Going Dark: White supremacists, Isis brides, tradwives and incels

Book review: Julia Ebner explores how online extremists spread their message

White nationalists, neo-Nazis and members of the alt-right in Charlottesville, Virginia. Photograph: Edu Bayer/The New York Times

White nationalists, neo-Nazis and members of the alt-right in Charlottesville, Virginia. Photograph: Edu Bayer/The New York Times

The internet arrived in our house when I was in my very late teens, around the turn of the millennium. Data moved as slowly as molasses through the ancient modem. None of my university accommodation was ever connected to the internet, so using email or web browsing meant a trip to the library. Smartphones only became established when I was in my mid-20s and already working as a journalist.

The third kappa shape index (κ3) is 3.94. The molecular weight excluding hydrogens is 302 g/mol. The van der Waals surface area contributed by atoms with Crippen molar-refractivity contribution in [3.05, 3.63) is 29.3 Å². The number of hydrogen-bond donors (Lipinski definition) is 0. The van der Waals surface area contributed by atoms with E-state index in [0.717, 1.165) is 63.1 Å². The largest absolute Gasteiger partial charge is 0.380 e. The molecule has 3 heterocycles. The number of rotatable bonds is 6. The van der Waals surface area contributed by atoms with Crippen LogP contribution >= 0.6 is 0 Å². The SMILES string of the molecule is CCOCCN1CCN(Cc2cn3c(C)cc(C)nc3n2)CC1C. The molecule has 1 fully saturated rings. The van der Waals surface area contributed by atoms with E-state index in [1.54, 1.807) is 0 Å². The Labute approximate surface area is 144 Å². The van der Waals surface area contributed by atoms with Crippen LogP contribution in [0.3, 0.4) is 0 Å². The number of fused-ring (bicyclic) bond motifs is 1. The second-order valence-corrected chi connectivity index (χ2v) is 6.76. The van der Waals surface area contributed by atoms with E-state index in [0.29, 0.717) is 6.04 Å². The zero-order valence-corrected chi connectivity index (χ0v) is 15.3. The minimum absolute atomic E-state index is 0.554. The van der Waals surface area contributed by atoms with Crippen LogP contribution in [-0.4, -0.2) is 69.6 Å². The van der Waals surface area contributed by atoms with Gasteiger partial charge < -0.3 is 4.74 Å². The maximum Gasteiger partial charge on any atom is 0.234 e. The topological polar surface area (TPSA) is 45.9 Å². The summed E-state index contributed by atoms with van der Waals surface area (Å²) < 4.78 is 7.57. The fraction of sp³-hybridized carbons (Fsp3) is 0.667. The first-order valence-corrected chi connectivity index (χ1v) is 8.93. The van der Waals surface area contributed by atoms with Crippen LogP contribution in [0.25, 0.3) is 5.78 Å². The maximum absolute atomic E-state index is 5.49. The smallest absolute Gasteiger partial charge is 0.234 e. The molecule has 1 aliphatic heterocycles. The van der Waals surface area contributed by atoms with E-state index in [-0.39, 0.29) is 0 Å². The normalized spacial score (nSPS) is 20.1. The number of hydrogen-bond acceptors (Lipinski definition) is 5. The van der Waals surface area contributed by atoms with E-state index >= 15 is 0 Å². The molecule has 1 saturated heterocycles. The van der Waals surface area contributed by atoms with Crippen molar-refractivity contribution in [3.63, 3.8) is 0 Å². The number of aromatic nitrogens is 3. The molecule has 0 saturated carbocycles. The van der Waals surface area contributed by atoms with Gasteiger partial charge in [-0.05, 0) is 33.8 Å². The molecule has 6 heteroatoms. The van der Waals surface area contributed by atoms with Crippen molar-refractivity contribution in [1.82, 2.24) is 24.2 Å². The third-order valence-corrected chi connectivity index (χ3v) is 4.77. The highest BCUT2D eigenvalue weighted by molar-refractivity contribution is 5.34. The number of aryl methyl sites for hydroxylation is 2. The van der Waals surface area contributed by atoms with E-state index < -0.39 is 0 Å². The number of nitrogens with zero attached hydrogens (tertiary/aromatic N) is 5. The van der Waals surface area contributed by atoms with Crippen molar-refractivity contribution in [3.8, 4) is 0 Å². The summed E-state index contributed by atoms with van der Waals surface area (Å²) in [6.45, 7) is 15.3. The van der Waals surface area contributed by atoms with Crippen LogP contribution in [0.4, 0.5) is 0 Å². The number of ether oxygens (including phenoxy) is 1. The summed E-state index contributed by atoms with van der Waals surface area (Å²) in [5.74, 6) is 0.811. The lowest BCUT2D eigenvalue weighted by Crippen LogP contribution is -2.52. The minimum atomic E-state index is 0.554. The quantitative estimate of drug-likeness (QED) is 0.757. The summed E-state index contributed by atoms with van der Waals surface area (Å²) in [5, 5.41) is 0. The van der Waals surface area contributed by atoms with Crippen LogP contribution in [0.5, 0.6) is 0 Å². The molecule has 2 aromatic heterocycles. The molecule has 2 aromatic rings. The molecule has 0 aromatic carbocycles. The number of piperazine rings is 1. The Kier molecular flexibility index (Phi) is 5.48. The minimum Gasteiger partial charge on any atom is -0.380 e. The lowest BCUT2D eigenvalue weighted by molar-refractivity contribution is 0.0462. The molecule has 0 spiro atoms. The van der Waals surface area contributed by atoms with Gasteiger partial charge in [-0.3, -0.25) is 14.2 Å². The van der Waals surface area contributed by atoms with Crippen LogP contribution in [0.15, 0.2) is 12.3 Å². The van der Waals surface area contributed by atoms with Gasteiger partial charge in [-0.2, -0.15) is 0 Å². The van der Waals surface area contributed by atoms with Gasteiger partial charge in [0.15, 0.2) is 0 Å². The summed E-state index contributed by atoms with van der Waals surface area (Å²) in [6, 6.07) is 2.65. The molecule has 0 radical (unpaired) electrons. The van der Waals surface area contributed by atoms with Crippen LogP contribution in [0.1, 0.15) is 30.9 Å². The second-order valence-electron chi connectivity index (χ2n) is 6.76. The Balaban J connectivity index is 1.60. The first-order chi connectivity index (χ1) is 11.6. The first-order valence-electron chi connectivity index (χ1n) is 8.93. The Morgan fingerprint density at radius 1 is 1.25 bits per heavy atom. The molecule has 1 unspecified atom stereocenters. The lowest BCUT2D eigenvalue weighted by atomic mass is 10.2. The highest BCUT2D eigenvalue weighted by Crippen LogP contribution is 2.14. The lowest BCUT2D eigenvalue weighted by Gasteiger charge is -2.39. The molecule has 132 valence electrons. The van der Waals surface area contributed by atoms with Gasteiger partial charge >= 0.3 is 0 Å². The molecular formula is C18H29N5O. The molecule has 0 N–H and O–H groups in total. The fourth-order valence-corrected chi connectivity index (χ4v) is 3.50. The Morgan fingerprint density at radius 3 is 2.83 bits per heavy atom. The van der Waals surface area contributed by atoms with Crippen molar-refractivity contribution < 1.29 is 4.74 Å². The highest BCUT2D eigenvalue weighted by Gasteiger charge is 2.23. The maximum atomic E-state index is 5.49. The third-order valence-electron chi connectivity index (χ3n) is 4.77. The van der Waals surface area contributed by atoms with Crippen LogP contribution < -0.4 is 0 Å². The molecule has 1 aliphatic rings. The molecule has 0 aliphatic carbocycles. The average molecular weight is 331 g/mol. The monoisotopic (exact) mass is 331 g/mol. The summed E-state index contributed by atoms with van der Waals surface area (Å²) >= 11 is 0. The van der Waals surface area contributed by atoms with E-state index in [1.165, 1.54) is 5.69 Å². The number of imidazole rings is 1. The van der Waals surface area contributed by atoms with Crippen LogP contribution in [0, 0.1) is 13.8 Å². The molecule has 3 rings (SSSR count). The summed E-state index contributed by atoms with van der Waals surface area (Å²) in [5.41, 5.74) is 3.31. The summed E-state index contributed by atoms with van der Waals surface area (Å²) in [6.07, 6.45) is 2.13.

But despite having lived a lot of life either without the internet, or without much access to the internet, I struggle to remember what that life was like. Such is the glut of connectivity, and such is my own structural reliance on that connectivity, that I cannot say with any certainty which parts of life and work were better or worse before I had it.

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